Research – Stories

Everyone has a story to tell. All you have to do is write it. But it’s not that easy. Frank McCourt


We will define stories as the anecdotes we use to help embellish our presentation and to drive a point home from an emotional perspective.

How to structure a presentation as a story is covered off in the Research Structure section.

So why are good stories and anecdotes so impactful?

Reading Stories Activates Neural Representations of Visual and Motor Experiences

In their research Nicole Speer (2009 pp. 989-999) and her colleagues discovered that:

” To understand and remember stories, readers integrate their knowledge of the world with information in the text.” Via neuroimaging they discovered that “different brain regions track different aspects of a story, such as a character’s physical location or current goals. Some of these regions mirror those involved when people perform, imagine, or observe similar real-world activities. These results support the view that readers understand a story by simulating the events in the story world and updating their simulation when features of that world change.”

The authors don’t go on to discuss the implications of this for presentations unfortunately, but one implication may be that if the story is in some way relatable then it’s more likely to resonate with the audience. For example using a Star Wars analogy to a group who fall outside the target demographic (which is 46-year-old married male with children) is unlikely to engage those neural path ways. However talking about your travel communication challenges is more relatable because as James Joyce puts it “in the particular is the universal”.

The Seven Basics Plots – Christopher Booker

Christopher Booker’s book The Seven Basic Plots took 34 years to write after examining hundreds of myths, folk tales, plays, novels Hollywood films, thrillers and science fiction (2004, p. 703). In addition he studied the writings of Freud, Jung, Bastion and others (p. 11) and concludes that “all kinds of story, however trivial, ultimately spring from the same source, are shaped around the same basic patterns and are governed by the same hidden, universal rules” (p. 13). That is, there are seven basic plots all with 3-5 main stages.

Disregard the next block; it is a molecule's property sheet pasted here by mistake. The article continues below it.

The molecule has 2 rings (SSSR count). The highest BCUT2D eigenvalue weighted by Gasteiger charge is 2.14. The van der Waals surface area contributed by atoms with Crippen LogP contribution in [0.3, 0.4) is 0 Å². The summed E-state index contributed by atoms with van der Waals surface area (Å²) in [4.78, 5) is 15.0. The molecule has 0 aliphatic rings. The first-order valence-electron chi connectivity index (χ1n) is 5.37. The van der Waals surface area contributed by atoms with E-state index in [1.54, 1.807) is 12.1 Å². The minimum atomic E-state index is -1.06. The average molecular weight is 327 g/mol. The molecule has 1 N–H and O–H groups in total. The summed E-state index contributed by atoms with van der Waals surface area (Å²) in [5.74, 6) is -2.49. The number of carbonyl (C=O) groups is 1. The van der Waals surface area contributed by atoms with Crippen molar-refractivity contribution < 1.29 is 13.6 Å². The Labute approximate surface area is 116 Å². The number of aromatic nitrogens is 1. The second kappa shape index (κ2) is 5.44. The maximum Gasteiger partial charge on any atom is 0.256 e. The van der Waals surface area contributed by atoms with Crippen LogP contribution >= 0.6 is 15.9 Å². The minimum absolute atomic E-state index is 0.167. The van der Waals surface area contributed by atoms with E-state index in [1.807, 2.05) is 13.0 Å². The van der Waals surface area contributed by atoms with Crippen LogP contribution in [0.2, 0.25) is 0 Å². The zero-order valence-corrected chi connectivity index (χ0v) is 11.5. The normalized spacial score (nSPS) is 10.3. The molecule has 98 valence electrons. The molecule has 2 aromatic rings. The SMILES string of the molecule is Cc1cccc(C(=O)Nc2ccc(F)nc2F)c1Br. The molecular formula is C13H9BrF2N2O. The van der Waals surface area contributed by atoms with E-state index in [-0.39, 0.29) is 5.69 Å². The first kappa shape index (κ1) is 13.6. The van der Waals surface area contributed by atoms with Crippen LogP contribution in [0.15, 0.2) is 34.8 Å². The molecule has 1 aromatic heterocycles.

The seven basic plots are called:

  1. Overcoming the monster
  2. Rags to Riches
  3. The Quest
  4. Voyage and Return
  5. Comedy
  6. Tragedy
  7. Rebirth

You can watch a video on the Seven Basic Plots here.

Chris Bateman also gives examples of the seven basic plots.

The Emotional Arcs of Stories are Dominated by Six Basic Shapes

If 34 years of research isn’t enough, then we can turn once again to the scientists. Andrew Reagan and his colleagues from the University of Vermont conducted a study and using computers and analysed “1,327 stories from Project Gutenberg’s fiction collection, and found a set of six core emotional arcs which form the essential building blocks of complex emotional trajectories” (p. 1).

They describe them as (p. 5):

‘Rags to riches’ (rise).
‘Tragedy’, or ‘Riches to rags’ (fall).
‘Man in a hole’ (fall-rise).
‘Icarus’ (rise-fall).
‘Cinderella’ (rise-fall-rise).
‘Oedipus’ (fall-rise-fall).

There is a great summary and further explanation on the Word Hunter blog.

What about the future?

#BOBCM have summarised some of the above theories and the famous Kurt Vonnegut presentation in their video. What they also discuss is some research by Mediacom that has been completed around stories and social media. They found that on a mobile device that you need to engage people from the very first second, and end on a high to encourage sharing (5:27).

They also discuss mapping story arcs to emotional engagement through facial recognition software (6:29). I don’t have any further research on this at this stage, but will update when I do.

The Bottom Line

When including stories in your presentation make sure:

  1. There is a beginning middle and an end
  2. Ensure they follow an emotional arc – otherwise they will be boring
  3. Rehearse your stories in front of others – because what goes on in your head, is not the same as what comes out your mouth!

Booker, C 2004, The seven basic plots : why we tell stories, Continuum, London ; New York

Reagan, AJ, Mitchell, L, Kiley, D, Danforth, CM & Dodds, PS 2016, ‘The emotional arcs of stories are dominated by six basic shapes’, EPJ data science, vol. 5, no. 1, pp. 1-12.

Speer N. K, Reynolds J. R, Swallow K. M & Zacks J. M 2009, ‘Reading Stories Activates Neural Representations of Visual and Motor Experiences’, Psychol Sci, vol. 20, no. 8, pp. 989-999.